Peer assessment involves students taking responsibility for assessing the work of their peers against set assessment criteria. They can therefore be engaged in providing feedback to their peers (sometimes referred to as peer review), summative grades (moderated by you or your colleagues), or a combination of the two. It's a powerful way for your students to act as the 'assessor' and to gain an opportunity to better understand assessment criteria It can also transfer some ownership of the assessment process to them, thereby potentially increasing their motivation and engagement. In doing so, your students might be encouraged to learn more deeply, building up their understanding, rather than just their knowledge of the facts, as well as gaining an insight into their own approach to an assessment task in comparison to their peers. This makes peer assessment an important component of Assessment for Learning, rather than simply a means of measuring performance. You may find that peer assessment is particularly useful in aiding your students to develop judgement skills, critiquing abilities and self-awareness.
You can use peer assessment for assessing both individual efforts and contributions to group work across a wide variety of activities. You can design peer assessment to be done openly, encouraging comparison and discussion, or anonymously depending on the assessment task and context. The key point is for you to to ensure that the participants (both your students and your colleagues) understand the purpose of peer assessment and what is expected of them. Preparation and clear assessment criteria are essential to supporting 'good' peer assessment.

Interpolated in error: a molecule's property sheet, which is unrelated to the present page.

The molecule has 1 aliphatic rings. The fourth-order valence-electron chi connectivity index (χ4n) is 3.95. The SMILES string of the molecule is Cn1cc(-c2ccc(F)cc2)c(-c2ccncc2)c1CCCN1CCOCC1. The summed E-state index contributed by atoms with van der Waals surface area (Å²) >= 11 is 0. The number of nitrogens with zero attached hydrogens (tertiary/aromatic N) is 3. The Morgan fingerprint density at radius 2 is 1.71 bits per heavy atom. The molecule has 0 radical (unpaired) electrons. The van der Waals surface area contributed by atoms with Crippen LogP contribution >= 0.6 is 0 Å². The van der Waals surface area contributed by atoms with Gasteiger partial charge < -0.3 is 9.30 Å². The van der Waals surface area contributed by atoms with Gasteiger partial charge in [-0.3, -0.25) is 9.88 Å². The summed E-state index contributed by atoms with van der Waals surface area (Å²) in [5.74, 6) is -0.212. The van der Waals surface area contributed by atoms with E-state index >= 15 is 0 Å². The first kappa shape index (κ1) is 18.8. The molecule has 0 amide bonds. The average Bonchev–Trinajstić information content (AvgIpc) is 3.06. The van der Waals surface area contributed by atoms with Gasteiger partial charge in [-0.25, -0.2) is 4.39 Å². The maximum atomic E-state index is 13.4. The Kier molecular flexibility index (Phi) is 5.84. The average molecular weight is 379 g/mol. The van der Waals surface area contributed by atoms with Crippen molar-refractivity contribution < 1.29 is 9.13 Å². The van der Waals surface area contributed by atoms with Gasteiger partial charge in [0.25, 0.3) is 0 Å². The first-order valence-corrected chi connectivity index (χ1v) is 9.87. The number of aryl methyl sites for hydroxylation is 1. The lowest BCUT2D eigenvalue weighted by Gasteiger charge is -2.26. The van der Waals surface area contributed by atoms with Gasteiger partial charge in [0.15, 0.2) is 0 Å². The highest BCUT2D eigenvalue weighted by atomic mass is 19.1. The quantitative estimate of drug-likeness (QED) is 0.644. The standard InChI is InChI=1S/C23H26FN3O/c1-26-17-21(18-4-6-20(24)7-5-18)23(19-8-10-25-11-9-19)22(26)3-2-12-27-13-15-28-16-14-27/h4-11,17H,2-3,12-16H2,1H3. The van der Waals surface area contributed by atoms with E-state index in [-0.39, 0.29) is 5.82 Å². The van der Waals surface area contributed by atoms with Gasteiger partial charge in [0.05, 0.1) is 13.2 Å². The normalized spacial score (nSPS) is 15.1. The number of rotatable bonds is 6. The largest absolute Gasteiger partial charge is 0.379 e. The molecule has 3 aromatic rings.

Case studies discussing the benefits and limitations of peer assessment can be found in a paper published by Manchester Metropolitan University, Can students assess students effectively? Some insights into peer assessment. by Dr Mark Langan and Dr Philip Wheater (Department of Environmental and Geographical Sciences).